Stocks & Commodities V. 24:1 (12-16): Forex Focus by Darrell Jobman
Access to foreign exchange trading has opened up exciting trading options for the retail trader. You can now trade alongside corporations and institutions in a highly liquid market that is global, traded around the clock, and highly leveraged. Before jumping into this market, however, we must understand the factors that affect the forex market. With that in mind, STOCKS & COMMODITIES has introduced Forex Focus to better prepare the retail trader to participate in the currency market.
Down under may be over the top. If you doubt it, then what’s it mean when commodities trend down when the Australian dollar weakens against the US dollar? To a large extent, fundamental analysis involves extrapolating the future from the events of the past as analysts review historical numbers in search of identifiable trends. Traditional technical analysis suffers from the same backward-looking drawback when it relies on traditional moving averages, arcane chart patterns, and a variety of measurements to indicate when or if a market or security has become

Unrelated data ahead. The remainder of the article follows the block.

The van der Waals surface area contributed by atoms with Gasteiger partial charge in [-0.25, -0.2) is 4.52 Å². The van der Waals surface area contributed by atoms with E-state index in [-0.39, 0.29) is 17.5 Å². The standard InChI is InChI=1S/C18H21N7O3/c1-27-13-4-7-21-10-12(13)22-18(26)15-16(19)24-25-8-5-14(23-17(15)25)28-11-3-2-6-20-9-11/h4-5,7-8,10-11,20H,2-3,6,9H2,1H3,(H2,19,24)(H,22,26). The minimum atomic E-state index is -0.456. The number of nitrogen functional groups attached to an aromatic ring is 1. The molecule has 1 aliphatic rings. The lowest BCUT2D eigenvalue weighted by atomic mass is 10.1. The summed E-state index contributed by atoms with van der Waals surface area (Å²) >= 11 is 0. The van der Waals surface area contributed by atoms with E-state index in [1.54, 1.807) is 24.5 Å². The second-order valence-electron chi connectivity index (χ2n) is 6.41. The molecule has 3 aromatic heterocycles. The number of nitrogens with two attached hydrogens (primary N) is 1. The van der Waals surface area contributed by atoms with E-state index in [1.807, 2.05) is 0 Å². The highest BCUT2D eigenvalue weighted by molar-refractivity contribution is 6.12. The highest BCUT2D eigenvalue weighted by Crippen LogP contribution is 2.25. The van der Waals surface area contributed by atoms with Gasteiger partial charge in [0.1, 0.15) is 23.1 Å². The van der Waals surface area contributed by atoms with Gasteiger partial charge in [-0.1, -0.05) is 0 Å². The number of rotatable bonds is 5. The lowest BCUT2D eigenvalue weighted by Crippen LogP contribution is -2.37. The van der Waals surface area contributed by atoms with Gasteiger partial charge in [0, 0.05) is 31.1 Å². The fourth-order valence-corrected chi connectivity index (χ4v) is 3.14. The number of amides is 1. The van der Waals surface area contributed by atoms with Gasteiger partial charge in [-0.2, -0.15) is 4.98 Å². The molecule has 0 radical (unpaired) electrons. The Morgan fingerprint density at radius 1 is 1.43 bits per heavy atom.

overbought or oversold.
The purpose of investing, however, is not to identify what has happened but rather to anticipate what is likely to happen. One of the best ways to look and think forward comes from studying how the trend of one market affects another. Most often, this is called intermarket analysis. As capital flows from one long-term theme to the next, it typically shifts its geographical emphasis. In recent years, money has poured into Asia in search of superior investment returns and out again with almost single-minded ferocity. In 1998, capital outflows from countries such as Singapore, Thailand, Indonesia, the Philippines, and Malaysia helped create a financial markets crisis that spilled over to Russia and then Brazil. Capital continued to flow into the US dollar to help finance the tech bubble that eventually began to collapse in 2000 before turning toward Europe to take advantage of
higher real interest rates.
CURRENCIES ARE KEY
In many respects, currencies act as both gateways and signposts for ongoing macro trends. When a currency is appreciating relative to other major currencies, it shows which direction capital is moving toward and, perhaps just as important, which direction it is moving away from.